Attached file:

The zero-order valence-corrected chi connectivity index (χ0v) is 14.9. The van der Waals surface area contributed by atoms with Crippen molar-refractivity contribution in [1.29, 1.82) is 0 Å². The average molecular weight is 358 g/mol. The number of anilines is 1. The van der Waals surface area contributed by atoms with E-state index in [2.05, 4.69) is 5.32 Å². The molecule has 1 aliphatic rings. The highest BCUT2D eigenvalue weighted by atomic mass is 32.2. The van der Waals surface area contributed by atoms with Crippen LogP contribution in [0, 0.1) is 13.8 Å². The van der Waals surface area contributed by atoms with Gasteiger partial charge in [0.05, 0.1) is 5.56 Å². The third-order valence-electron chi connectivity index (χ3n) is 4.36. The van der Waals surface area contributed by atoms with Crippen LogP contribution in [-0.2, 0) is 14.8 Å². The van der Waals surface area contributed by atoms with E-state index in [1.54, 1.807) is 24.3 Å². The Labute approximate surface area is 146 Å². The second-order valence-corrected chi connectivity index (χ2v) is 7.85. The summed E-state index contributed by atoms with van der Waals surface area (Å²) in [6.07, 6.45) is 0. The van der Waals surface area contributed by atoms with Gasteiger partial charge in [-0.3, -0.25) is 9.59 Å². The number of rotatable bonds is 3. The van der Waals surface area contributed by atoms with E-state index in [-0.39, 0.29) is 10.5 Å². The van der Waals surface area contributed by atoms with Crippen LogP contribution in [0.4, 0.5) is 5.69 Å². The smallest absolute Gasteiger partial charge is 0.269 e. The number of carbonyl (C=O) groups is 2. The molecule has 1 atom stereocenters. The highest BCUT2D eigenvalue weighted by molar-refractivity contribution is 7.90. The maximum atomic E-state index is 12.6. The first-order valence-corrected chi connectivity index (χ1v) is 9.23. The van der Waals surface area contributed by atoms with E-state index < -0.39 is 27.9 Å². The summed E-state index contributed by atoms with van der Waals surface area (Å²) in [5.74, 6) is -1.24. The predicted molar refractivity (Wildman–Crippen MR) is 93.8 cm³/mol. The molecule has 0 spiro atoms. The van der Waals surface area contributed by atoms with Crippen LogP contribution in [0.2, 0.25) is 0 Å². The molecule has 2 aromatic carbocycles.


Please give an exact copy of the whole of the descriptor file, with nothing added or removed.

The zero-order valence-corrected chi connectivity index (χ0v) is 14.9. The van der Waals surface area contributed by atoms with Crippen molar-refractivity contribution in [1.29, 1.82) is 0 Å². The average molecular weight is 358 g/mol. The number of anilines is 1. The van der Waals surface area contributed by atoms with E-state index in [2.05, 4.69) is 5.32 Å². The molecule has 1 aliphatic rings. The highest BCUT2D eigenvalue weighted by atomic mass is 32.2. The van der Waals surface area contributed by atoms with Crippen LogP contribution in [0, 0.1) is 13.8 Å². The van der Waals surface area contributed by atoms with Gasteiger partial charge in [0.05, 0.1) is 5.56 Å². The third-order valence-electron chi connectivity index (χ3n) is 4.36. The van der Waals surface area contributed by atoms with Crippen LogP contribution in [-0.2, 0) is 14.8 Å². The van der Waals surface area contributed by atoms with E-state index in [1.54, 1.807) is 24.3 Å². The Labute approximate surface area is 146 Å². The second-order valence-corrected chi connectivity index (χ2v) is 7.85. The summed E-state index contributed by atoms with van der Waals surface area (Å²) in [6.07, 6.45) is 0. The van der Waals surface area contributed by atoms with Gasteiger partial charge in [-0.3, -0.25) is 9.59 Å². The number of rotatable bonds is 3. The van der Waals surface area contributed by atoms with E-state index in [-0.39, 0.29) is 10.5 Å². The van der Waals surface area contributed by atoms with Crippen LogP contribution in [0.4, 0.5) is 5.69 Å². The smallest absolute Gasteiger partial charge is 0.269 e. The number of carbonyl (C=O) groups is 2. The molecule has 1 atom stereocenters. The highest BCUT2D eigenvalue weighted by molar-refractivity contribution is 7.90. The maximum atomic E-state index is 12.6. The first-order valence-corrected chi connectivity index (χ1v) is 9.23. The van der Waals surface area contributed by atoms with E-state index < -0.39 is 27.9 Å². The summed E-state index contributed by atoms with van der Waals surface area (Å²) in [5.74, 6) is -1.24. The predicted molar refractivity (Wildman–Crippen MR) is 93.8 cm³/mol. The molecule has 0 spiro atoms. The van der Waals surface area contributed by atoms with Crippen LogP contribution in [0.2, 0.25) is 0 Å². The molecule has 2 aromatic carbocycles.